SOUTH PORTLAND — Citing density issues and concerns about current operations at a Main Street motel, City Councilors on Monday recommended three Noyes Street property owners be allowed to buy city-owned land behind their homes as a buffer.
Before moving the workshop to council chambers, councilors took a site walk at the former Roosevelt School on Pine Street to determine if it should be offered for sale. Discussions will continue at a May 13 workshop, City Manager Jim Gailey said.
Noyes Street residents Margaret Michaud, Leigh Silver, and Elliott and Sarah Randall want to buy part or all of the property behind their homes to prevent the motel at 738 Main St. from expanding. East Coast Hospitality, owner of the motel, also offered to buy the property for 18 additional residential units, a move Gailey and his staff have opposed.
Gailey said the price of the property, a total of 1,100 square feet, would be determined by the city assessor’s office, and could range from 50 cents to $2 per square foot.
Silver, Michaud and the Randalls opposed any expansion of the motel because of safety and population-density concerns. In his council memo, Gailey included police logs showing 37 calls to the motel since January, after 68 calls in 2012.
“There have been times I have been uncomfortable being in my own backyard,” Michaud said.
Sarah Randall asked what kind of conditions would exist for families in the neighborhood after the proposed expansion, given previous problems with motel guests.
“What are we giving them, in a place that can’t maintain what they have?” she asked.
Tim Ly, president of Mainely Property Management, said his company now manages Motel 8 for East Coast Hospitality, and has moved its offices there while trying to remedy the motel’s problems.
“As a management company, we have made the situation a lot better,” he said, with evictions, a change in motel staff and cleaning up the outside of the motel.
While Councilor Jerry Jalbert and Mayor Tom Blake said added density from motel expansion would have a high impact on the neighborhood, Councilor Al Livingston said the motel improvements may be coming too late, after years of neglect.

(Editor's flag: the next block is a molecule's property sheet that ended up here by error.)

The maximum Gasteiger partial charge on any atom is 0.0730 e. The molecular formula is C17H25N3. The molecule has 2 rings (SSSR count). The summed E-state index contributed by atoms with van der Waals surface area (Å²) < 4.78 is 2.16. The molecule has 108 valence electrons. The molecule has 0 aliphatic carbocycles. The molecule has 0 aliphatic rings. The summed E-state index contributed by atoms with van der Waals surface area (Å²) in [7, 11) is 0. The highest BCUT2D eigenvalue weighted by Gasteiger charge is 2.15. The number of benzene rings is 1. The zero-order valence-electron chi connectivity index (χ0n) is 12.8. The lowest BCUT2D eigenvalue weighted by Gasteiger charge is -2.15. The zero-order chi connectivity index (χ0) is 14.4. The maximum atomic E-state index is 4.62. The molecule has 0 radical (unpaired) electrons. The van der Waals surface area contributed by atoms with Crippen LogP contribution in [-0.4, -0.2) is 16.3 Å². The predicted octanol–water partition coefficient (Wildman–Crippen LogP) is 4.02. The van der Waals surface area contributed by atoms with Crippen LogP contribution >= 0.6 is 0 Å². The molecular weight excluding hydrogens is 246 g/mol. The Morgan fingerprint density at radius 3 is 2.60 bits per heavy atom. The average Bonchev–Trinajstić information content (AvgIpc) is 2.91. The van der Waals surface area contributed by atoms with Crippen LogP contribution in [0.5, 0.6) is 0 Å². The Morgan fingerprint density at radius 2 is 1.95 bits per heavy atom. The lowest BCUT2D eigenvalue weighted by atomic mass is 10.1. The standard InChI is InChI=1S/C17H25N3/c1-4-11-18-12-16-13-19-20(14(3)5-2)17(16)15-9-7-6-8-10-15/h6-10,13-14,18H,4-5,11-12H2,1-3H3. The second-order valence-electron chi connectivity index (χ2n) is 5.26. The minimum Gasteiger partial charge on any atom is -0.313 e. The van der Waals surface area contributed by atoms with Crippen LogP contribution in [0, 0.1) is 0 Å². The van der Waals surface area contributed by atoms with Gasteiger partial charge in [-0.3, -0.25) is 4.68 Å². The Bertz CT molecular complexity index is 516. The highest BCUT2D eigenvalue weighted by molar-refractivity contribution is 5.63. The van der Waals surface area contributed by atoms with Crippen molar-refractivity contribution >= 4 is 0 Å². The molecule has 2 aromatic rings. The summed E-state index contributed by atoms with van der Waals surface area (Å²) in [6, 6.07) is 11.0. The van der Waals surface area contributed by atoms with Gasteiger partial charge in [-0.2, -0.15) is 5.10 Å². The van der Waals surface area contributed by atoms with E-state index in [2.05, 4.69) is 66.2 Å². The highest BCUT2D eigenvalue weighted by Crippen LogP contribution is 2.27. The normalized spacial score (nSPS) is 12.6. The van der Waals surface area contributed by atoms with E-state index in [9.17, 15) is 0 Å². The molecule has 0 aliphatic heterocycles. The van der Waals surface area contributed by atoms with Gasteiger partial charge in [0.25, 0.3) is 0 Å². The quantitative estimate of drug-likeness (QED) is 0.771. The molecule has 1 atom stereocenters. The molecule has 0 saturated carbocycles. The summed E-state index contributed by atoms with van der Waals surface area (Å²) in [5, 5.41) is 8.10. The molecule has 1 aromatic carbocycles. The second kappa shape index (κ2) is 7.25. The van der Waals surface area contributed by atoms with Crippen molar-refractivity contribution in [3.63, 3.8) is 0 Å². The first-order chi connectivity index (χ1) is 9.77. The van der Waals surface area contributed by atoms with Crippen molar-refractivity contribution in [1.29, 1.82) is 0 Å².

“I know you are very sincere in the last four months of trying to do what you have stated,” Livingston told Ly. “Unfortunately, you are coming in on the heels of situations that were never taken care of over many, many years.”
Councilors also recommended a parcel of tax-acquired property on Noyes Street be offered for sale to American Steel & Aluminum. Sale of any city-owned property requires a public hearing and council vote at a future meeting.
As a former student at Roosevelt School, Gailey recalled it closed in 1983 when he was in fourth grade.
As city manager, he said he hopes to get the 18,000-square-foot, three-story building on to the market before the city has to pay to heating it next winter.
Since 1985, the school at 317 Pine St. has been leased to Richmond Corp., which operated the Spurwink School there until the spring of 2012. The company continued to pay for heat this winter, but the escape clause in the lease is effective July 1.
Gailey said the building has drawn interest for residential and educational uses from at least five parties, but no offers have been received.
Councilors also deferred a possible ordinance change that would allow the sale of alcohol on city-owned properties.
As part of its Aug. 17 festival at Bug Light Park, Buy Local South Portland would like to have Sea Dog Brewing set up a beer garden in the park. Alcohol sales and consumption are banned on city-owned properties, and Gailey said the last time the city considered amending the ordinance was in 2003.
The effort was abandoned after officials received a petition opposing the change, Gailey said.
“I feel we shouldn’t have alcohol at an event to have a good time,” Councilor Linda Cohen said, although she noted that festivals in Portland that have allowed alcohol sales have been well-managed and she would trust Sea Dog staff at the festival.
Buy Local President April Cohen-Tracy said the festival would occur whether beer is sold or not, but Sea Dog Brewing is a valued member.
“The beer is important to us because Sea Dog is important to us. We would like them to showcase their product,” she said.